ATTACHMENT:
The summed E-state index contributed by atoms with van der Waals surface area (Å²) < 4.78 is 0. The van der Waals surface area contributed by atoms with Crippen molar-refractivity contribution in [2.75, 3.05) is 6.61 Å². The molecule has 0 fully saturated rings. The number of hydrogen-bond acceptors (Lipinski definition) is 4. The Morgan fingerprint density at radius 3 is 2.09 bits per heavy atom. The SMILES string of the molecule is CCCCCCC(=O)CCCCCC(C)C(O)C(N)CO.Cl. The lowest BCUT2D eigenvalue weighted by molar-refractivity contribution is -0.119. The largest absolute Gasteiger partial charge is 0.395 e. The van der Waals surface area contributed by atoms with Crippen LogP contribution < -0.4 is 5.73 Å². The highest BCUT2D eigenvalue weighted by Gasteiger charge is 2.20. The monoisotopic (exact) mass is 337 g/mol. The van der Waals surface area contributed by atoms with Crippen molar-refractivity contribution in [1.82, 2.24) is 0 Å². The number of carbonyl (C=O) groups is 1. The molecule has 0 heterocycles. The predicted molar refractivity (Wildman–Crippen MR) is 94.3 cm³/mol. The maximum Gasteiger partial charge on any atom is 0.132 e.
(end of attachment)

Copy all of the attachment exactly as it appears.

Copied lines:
The summed E-state index contributed by atoms with van der Waals surface area (Å²) < 4.78 is 0. The van der Waals surface area contributed by atoms with Crippen molar-refractivity contribution in [2.75, 3.05) is 6.61 Å². The molecule has 0 fully saturated rings. The number of hydrogen-bond acceptors (Lipinski definition) is 4. The Morgan fingerprint density at radius 3 is 2.09 bits per heavy atom. The SMILES string of the molecule is CCCCCCC(=O)CCCCCC(C)C(O)C(N)CO.Cl. The lowest BCUT2D eigenvalue weighted by molar-refractivity contribution is -0.119. The largest absolute Gasteiger partial charge is 0.395 e. The van der Waals surface area contributed by atoms with Crippen LogP contribution < -0.4 is 5.73 Å². The highest BCUT2D eigenvalue weighted by Gasteiger charge is 2.20. The monoisotopic (exact) mass is 337 g/mol. The van der Waals surface area contributed by atoms with Crippen molar-refractivity contribution in [1.82, 2.24) is 0 Å². The number of carbonyl (C=O) groups is 1. The molecule has 0 heterocycles. The predicted molar refractivity (Wildman–Crippen MR) is 94.3 cm³/mol. The maximum Gasteiger partial charge on any atom is 0.132 e.